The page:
Juggle Responsibilities to Boost a Career
But before they enroll, prospective students with jobs should consider these 10 facts about balancing their career goals with an online education.
1. Online education is ideal for career changers.
Online learning's flexibility allows working adults, wherever they live, to switch careers, Melissa Venable, a Saint Leo University and University of South Florida online instructor and course designer, told U.S. News.
Before online education, "You would say, 'I'm going to switch and go to school on the weekends,' or 'I'm going to have to save money so I can stop working and go to school,'" Venable says. "It was a bit more risky."
2. Non-degree credentials offer a faster career boost.
Experts say a degree isn't always the most time- and cost-efficient credential to advance a career. An online graduate certificate, for instance, enables students to more quickly gain job-specific skills.
3. "Stackable" credentials also speed up job growth.
In some cases, online students can earn several smaller credentials as they build up to a degree. This enables immediate career advancement as they also pursue long-term goals.
"Employers are showing trends of paying more attention to those levels of education and completion," Deborah Seymour, chief academic innovation officer at the American Council on Education, told U.S. News.
4. Time management is key to balance.
Experts say working online students need to effectively divide their time between their job and education. It's important to stick to a schedule and avoid procrastination.
While working, "It is highly unlikely that you will be able to take a course load comparable to a typical full-time student," John LaMar, an online bachelor's student at Oregon State University Ecampus, wrote on the U.S. News Online Learning Lessons blog last year. "Each situation will require a different balance."
5. Working online students need self-discipline.
With no in-person instructor to motivate online students, attending class after work can be tough. Online students need to take full charge of their learning, Debbie Morrison, a digital education consultant, told U.S. News.
"It's going in with the thought process of, 'I'm in charge, I'm going to be seeking out the information I need, asking questions if I'm not clear on something,'" she says.
6. Some companies pay for employees' online degrees.
"Make sure the employer knows that this institution is regionally accredited and that you have looked into the quality of the program they offer," Pamela Tate, president and CEO of the Council for Adult and Experiential Learning, told U.S. News.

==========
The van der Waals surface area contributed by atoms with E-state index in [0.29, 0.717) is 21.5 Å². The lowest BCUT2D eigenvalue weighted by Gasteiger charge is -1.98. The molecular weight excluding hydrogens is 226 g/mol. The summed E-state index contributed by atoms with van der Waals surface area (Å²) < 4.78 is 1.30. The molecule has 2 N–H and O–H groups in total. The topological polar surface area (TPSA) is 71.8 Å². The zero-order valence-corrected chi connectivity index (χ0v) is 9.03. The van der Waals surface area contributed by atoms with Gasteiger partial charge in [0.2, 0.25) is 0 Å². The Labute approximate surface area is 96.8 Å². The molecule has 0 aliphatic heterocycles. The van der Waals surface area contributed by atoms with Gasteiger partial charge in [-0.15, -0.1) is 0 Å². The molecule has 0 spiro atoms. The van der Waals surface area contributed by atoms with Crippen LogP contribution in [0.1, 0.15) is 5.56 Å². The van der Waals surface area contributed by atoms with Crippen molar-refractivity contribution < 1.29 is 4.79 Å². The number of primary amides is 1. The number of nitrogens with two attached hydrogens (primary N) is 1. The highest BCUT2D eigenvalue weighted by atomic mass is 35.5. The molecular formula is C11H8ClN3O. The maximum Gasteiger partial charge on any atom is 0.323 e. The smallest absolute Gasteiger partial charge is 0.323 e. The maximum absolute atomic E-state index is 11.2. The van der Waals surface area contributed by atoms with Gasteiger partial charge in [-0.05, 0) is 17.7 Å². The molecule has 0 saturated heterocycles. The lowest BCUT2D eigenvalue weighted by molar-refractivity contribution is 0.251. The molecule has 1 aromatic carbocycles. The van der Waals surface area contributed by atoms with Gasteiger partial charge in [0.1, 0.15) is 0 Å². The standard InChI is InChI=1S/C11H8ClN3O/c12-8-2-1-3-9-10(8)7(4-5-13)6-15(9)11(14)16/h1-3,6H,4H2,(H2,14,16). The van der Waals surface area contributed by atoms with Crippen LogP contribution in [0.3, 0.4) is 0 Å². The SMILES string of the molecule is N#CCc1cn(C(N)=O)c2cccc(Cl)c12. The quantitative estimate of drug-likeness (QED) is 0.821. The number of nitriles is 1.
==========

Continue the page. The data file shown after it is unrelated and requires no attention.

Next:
7. You shouldn't hide your online education from an employer.
In many cases, experts say, employers support workers who are also juggling an online education -- especially if the employee clarifies how that education might benefit their job.
"You are making yourself more valuable to the business by finishing a degree online, and as long as there is proper prioritization, both parties can benefit," LaMar, the OSU Ecampus student, wrote on U.S. News.
8. You can instantly apply what you learn to a job.
Online students say they are often surprised at their online program's immediate relevance to their current careers -- and vice versa.
"Your readings and your work and the assessments you do for the program relate completely to what you do in your everyday job," Lara Bersano Calot, an online master's student in public relations and corporate communications at the Georgetown University School of Continuing Studies, told U.S. News in a video.
9. Online learning teaches relevant virtual collaboration skills.
Today's workplace requires interaction with colleagues around the world, and online learning teaches those skills, Darwin Green, an online bachelor's alum from Pennsylvania State University--World Campus, wrote on the U.S. News blog.
"Written language becomes a primary form of communication, and in place of nonverbal cues and gestures come emoticons and other symbols," he wrote.
10. Virtual career services can be useful.
"In general, we have live 'face-to-face' conversations, if not phone conversations, that replicate the in-person conversation for career counseling," Kyle Whitehouse, assistant director of learner services at OSU Ecampus, told U.S. News.
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